We have shown that the genetic population structure of influenza A (H3N2) arises in part from global migration dynamics, with the most important contributions from China and Southeast Asia, but nonetheless significant contributions from temperate regions outside Asia (). In contrast to the prevailing source-sink model, we find evidence of significant migration of viruses from temperate regions to tropic regions, and that lineages may exist outside of Asia for several seasons, persisting through dynamic migration between regions of different seasonality (). Additionally, we find that China, Southeast Asia and the USA all contribute to the trunk of the influenza genealogy (), and thus mutations occurring within these regions have shaped the global flu population. The evolution of H3N2 influenza over the past 10 years thus reflects the dynamics of a global metapopulation, rather than a metapopulation restricted to East and Southeast Asia.
Our use of the structured coalescent model to analyze influenza evolution represents a significant step forward over previous techniques. The tree constructed by Russell et al. 
using phylogenetic methods, is a single estimate of the HA genealogy. We use a Bayesian sampling technique to analyze a large number of trees concordant with the genetic data 
. More importantly, our coalescent method explicitly incorporates sampling date, sampling location and also an underlying model of the demographic process. These details provide substantially more context, and thus allow for more accurate reconstruction. Rambaut et al. 
use a similar Bayesian coalescent approach; however, their technique did not take into account population structure.
By analyzing a large number of sampled trees and through resampled replicates, we establish the degree of uncertainty of our estimates. Each migration rate has a confidence interval attached to it (Table S3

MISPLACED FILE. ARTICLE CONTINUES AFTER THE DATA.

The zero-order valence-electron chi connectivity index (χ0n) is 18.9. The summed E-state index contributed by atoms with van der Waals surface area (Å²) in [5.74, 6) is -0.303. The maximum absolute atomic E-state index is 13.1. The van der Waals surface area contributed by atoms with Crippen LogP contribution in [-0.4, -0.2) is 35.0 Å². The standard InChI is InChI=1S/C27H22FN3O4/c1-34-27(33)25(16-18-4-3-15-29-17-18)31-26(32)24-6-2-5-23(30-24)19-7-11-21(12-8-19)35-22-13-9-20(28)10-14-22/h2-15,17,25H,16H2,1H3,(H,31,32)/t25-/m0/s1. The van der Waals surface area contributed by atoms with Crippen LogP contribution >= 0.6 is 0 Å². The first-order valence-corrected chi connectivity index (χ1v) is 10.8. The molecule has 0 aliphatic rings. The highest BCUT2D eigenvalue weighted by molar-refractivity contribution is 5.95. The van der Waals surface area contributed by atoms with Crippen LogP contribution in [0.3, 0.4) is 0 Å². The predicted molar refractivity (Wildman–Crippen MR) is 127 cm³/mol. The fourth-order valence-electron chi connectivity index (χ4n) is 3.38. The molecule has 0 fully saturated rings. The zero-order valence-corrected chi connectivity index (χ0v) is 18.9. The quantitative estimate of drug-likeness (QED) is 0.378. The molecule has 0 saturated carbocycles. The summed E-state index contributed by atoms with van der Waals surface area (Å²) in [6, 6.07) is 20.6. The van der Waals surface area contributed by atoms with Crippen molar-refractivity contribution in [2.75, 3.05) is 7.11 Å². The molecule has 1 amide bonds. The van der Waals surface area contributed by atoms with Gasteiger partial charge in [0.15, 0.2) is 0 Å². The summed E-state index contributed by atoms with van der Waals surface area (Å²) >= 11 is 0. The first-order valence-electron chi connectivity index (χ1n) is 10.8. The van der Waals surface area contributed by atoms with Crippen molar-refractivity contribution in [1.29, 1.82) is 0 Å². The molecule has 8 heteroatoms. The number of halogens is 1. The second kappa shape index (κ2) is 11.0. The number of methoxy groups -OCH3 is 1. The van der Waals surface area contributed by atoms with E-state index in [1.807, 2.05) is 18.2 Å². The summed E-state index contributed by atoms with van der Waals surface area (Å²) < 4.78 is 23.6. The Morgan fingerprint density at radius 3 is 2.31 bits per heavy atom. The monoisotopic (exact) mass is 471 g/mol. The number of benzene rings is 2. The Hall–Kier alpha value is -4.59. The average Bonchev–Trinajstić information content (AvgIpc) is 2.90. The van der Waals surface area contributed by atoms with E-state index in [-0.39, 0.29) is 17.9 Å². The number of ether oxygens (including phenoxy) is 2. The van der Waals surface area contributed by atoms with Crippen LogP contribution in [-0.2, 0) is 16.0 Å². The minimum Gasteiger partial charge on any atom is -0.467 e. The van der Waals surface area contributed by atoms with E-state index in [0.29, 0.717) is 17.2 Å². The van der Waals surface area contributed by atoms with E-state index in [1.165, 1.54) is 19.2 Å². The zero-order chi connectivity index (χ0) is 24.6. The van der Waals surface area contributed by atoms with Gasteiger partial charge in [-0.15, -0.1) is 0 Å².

). Additionally, our estimates of the trunk location over time have a degree of confidence associated with them. Our statistical model strongly suggests that the 1998–1999 USA epidemic forms the trunk of the influenza genealogy (). Consistent with this hypothesis, we observe that samples from the USA during this period coalesce to the trunk of the genealogy rapidly in absolute terms, not just relative to other samples (). From 2000 to 2002, Chinese samples are closer to the trunk than samples from the USA and Oceania, but are not close to the trunk in absolute terms (). Because of this, there is considerable uncertainty as to whether the trunk of the genealogy resides in China or in Southeast Asia (). This particular result is especially supportive of our method, as we lack samples in Southeast Asia prior to 2002 (Figure S2
), yet still we infer that Southeast Asia may be contributing to the trunk of the genealogy. There are other time periods (e.g. 2006) in which samples are far from the trunk, suggesting the possibility that the trunk may be located outside of sampled regions.
Regardless of methodological differences and differences of interpretation, our results are compatible with the results of Russell et al. 
and Rambaut et al. 
. In their analysis of mean distance to the trunk, Russell et al. find that the USA is behind China, Taiwan, Hong Kong and South Korea, but ahead of every other country sampled, including all of the Southeast Asian countries. This itself should suggest that the USA plays an important role in the global migration dynamics. Additionally, the inference of the 1998–1999 USA epidemic as the trunk of the genealogy is congruent with the findings of Rambaut et al. In a genealogy produced from only USA sequences (their Supplementary ), it is clearly seen that while most USA epidemics occur as side branches, the 1998–1999 epidemic is distinctly part of the trunk of the genealogy. Russell et al. state: “the tree does show evidence for bidirectional seeding but no evidence for non-E&SE Asian strains contributing to long-term evolution of the virus during the study period.” We suggest that if Russell et al. had analyzed samples from 1998–1999, they would have obtained different results.